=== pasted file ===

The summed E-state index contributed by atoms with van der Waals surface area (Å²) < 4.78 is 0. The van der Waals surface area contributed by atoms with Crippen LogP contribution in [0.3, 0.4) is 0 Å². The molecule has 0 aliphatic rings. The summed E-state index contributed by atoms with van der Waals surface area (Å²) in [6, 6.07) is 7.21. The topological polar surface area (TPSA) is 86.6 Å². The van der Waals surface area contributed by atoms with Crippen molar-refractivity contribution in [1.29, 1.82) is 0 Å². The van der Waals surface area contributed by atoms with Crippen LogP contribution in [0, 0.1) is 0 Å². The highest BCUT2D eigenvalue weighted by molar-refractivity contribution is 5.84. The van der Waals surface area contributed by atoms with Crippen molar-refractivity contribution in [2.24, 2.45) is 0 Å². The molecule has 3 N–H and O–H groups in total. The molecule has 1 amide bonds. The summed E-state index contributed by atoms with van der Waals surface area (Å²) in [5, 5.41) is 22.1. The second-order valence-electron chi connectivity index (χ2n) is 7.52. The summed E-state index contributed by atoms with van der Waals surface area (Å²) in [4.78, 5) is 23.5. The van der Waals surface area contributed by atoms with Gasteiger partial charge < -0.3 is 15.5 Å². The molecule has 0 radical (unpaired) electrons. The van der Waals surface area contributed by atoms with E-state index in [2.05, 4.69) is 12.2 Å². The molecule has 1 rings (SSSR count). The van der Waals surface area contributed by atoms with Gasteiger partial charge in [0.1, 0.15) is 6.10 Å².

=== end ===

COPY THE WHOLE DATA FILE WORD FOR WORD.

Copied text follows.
The summed E-state index contributed by atoms with van der Waals surface area (Å²) < 4.78 is 0. The van der Waals surface area contributed by atoms with Crippen LogP contribution in [0.3, 0.4) is 0 Å². The molecule has 0 aliphatic rings. The summed E-state index contributed by atoms with van der Waals surface area (Å²) in [6, 6.07) is 7.21. The topological polar surface area (TPSA) is 86.6 Å². The van der Waals surface area contributed by atoms with Crippen molar-refractivity contribution in [1.29, 1.82) is 0 Å². The van der Waals surface area contributed by atoms with Crippen LogP contribution in [0, 0.1) is 0 Å². The highest BCUT2D eigenvalue weighted by molar-refractivity contribution is 5.84. The van der Waals surface area contributed by atoms with Crippen molar-refractivity contribution in [2.24, 2.45) is 0 Å². The molecule has 3 N–H and O–H groups in total. The molecule has 1 amide bonds. The summed E-state index contributed by atoms with van der Waals surface area (Å²) in [5, 5.41) is 22.1. The second-order valence-electron chi connectivity index (χ2n) is 7.52. The summed E-state index contributed by atoms with van der Waals surface area (Å²) in [4.78, 5) is 23.5. The van der Waals surface area contributed by atoms with Gasteiger partial charge < -0.3 is 15.5 Å². The molecule has 0 radical (unpaired) electrons. The van der Waals surface area contributed by atoms with E-state index in [2.05, 4.69) is 12.2 Å². The molecule has 1 rings (SSSR count). The van der Waals surface area contributed by atoms with Gasteiger partial charge in [0.1, 0.15) is 6.10 Å².